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Rattled by the March 11 earthquake and tsunami, and reminded by smaller quakes that are a daily occurrence in Japan, every large Japanese automaker entered the smart home business. We have seen smart homes from Toyota and from Nissan. Today, we went all the way to Minamiyono in Saitama to visit the smart home from Honda. Read More >
Starting in 2014, cars will require an autobrake system, such as Volvo’s CitySafety technology, to achieve a five-star rating on the NCAP crash test.
Euro NCAP secretary general Michiel van Ratingen told AutoExpress that he expected all new cars sold in Europe to have such a system by 2017. Van Ratingen is hoping to halve the number of deaths resulting from auto accidents by 2020. Lane departure warning systems are also expected to be evaluated in the coming years – with the hopes that the new generation of safety systems will follow in the footsteps of stability control systems and become standard across the board. Hooray.
The Mahindra XUV500 is one of the most hotly spoken about Indian cars after the Tata Nano. Built as a global SUV, the left hand drive version of the XUV500 was recently spotted by me in India, undergoing routine tests. Mahindra plans to launch the XUV500 in Europe (Spain will be the first country to receive it) next year, South Africa and the U.S.A are going to get the XUV by 2014. However it is Australia which will see the XUV500 go on sale next month. Read More >
Automobile magazine reports that BMW is backing away from its ambitious electrically powered i vehicle program. Uncertainty about continued government support, a crazy quilt of state and national policies around the globe, a lack of charging infrastructure and, perhaps most importantly, a continued lack of consumer acceptance are said to have contributed to BMW’s decision.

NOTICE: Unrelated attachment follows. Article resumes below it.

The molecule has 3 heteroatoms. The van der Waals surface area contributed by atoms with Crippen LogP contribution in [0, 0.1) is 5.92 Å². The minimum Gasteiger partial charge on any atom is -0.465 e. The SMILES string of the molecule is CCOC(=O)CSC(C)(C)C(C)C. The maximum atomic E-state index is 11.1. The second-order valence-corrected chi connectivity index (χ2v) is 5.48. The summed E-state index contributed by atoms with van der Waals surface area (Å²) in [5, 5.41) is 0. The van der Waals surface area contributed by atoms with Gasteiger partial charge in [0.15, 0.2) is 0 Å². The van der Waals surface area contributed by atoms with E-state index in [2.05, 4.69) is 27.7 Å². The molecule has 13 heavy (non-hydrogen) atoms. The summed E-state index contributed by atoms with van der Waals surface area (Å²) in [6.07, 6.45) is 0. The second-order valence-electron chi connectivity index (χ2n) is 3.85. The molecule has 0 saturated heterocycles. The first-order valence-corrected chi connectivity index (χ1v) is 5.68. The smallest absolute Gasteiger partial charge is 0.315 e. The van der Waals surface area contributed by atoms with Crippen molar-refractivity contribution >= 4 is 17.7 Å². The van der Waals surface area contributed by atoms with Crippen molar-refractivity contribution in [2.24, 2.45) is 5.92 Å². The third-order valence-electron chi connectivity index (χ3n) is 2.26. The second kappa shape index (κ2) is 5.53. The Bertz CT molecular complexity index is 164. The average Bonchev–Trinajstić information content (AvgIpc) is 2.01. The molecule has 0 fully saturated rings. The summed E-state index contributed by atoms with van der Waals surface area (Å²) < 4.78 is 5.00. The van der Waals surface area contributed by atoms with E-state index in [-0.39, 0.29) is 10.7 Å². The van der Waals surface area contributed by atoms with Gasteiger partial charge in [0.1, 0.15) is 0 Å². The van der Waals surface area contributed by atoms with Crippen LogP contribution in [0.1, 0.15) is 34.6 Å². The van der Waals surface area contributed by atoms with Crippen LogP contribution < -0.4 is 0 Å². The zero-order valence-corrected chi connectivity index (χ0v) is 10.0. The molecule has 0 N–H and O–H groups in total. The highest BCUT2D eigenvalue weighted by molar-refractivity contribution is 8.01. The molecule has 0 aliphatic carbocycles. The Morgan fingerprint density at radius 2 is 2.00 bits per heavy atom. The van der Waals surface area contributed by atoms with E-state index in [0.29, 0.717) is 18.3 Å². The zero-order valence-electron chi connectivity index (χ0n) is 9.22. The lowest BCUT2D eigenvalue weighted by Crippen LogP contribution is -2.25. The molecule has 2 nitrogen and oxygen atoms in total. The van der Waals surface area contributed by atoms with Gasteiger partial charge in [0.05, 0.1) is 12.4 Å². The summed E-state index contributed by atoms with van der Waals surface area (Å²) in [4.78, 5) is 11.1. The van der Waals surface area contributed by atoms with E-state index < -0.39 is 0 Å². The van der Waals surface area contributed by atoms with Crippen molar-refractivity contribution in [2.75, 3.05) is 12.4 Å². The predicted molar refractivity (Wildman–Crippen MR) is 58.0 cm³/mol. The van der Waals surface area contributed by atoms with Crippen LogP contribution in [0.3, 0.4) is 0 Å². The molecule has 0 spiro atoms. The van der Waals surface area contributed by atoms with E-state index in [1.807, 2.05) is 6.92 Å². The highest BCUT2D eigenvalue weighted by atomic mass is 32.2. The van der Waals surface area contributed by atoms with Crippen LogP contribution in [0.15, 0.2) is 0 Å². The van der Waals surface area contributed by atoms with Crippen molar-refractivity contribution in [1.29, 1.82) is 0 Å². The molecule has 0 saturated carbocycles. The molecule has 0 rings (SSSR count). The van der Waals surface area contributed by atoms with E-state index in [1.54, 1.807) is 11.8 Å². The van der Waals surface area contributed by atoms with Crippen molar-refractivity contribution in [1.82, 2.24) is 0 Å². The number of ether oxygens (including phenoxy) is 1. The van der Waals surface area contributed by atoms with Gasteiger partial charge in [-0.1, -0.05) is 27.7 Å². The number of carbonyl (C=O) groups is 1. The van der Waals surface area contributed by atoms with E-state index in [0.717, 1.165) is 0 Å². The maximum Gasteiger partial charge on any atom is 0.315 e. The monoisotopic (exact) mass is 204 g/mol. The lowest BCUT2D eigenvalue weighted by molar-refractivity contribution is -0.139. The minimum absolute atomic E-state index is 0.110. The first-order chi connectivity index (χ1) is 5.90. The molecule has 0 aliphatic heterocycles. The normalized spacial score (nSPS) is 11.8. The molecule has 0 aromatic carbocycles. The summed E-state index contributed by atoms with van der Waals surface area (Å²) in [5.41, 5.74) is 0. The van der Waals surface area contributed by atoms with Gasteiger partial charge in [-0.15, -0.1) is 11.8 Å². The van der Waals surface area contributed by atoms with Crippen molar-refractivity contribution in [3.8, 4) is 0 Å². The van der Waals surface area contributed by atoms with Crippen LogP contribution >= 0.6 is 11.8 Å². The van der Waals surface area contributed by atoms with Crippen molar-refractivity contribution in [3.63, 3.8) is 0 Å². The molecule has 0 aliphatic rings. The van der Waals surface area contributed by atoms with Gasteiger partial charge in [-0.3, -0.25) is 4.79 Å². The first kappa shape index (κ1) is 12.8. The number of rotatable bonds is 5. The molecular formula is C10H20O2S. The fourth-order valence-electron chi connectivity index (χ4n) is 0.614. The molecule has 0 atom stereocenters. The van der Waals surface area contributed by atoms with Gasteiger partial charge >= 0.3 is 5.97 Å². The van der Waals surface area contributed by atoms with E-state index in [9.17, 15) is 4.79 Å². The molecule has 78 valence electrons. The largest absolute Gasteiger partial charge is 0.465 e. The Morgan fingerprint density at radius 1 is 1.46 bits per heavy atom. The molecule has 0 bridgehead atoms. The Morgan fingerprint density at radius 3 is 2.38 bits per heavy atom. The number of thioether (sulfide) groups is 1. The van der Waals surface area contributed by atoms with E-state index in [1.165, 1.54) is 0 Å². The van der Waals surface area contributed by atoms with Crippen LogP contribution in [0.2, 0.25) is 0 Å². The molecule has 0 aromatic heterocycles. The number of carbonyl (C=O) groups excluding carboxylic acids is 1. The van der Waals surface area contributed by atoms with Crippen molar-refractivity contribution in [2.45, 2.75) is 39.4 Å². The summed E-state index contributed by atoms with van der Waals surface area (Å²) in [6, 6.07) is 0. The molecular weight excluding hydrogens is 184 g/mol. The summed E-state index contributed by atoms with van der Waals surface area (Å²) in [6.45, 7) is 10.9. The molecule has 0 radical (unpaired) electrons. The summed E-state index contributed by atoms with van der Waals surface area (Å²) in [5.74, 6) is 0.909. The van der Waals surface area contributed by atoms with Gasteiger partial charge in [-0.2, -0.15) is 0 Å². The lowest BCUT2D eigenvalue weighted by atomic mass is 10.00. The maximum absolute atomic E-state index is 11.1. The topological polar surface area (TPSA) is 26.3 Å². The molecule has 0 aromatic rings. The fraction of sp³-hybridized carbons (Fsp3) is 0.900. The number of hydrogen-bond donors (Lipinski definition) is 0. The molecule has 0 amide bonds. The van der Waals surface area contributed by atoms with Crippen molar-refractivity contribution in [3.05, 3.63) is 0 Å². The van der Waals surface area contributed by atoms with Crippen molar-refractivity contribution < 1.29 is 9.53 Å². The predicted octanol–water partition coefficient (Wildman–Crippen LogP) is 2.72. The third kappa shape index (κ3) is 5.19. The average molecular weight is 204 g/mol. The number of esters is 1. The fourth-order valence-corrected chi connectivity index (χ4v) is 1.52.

A Fast Company article on in-car integration of Siri, Apple’s voice activated Artifical Intelligence system, revealed that despite Apple’s usage of their brands, a few manufacturers aren’t even aware of plans to use it on their vehicles, let alone within the 12 month timeframe that Apple had suggested.
Calling Canada “the most expensive place in the world to build a car right now“, Dan Akerson threw his hat into the “hourly wage costs need to come down” ring at GM’s annual shareholders meeting on Tuesday.
After the positive response to Half-Price Bimmer, I’ve asked another guest columnist, whom we shall call “Bark M.”, to detail his recent attempt to buy a high-power American sporting car, complete with drive notes on both the Mustang and Challenger, and an almost convincing rationale for his decision to let his wife drive a Boss before he did. “Bark” is an SCCA National Tour autocrosser and former professional musician. — JB
“Are you still interested in buying a Boss 302? We just got one in stock today.”
That was the e-mail that popped up on my phone while I was sitting in a meeting last Friday morning. But in order to explain this e-mail, I have to take you back a bit.
After taking you on trips to Monaco, the world for an eventful April World Round-up and the Top 100 best-selling models worldwide over the First Quarter of 2012, this week I will take you on a trip through space AND time, going through the cars the French have been buying for the last 60 years.
And the answer is yes: they are all French. Never has a foreign model managed to top the sales charts in France, not even on the podium or in the Top 5…
Enough of the French? I don’t blame you, so you can visit 163 additional countries and territories in my blog, go on, you know you want to!
Back to the French…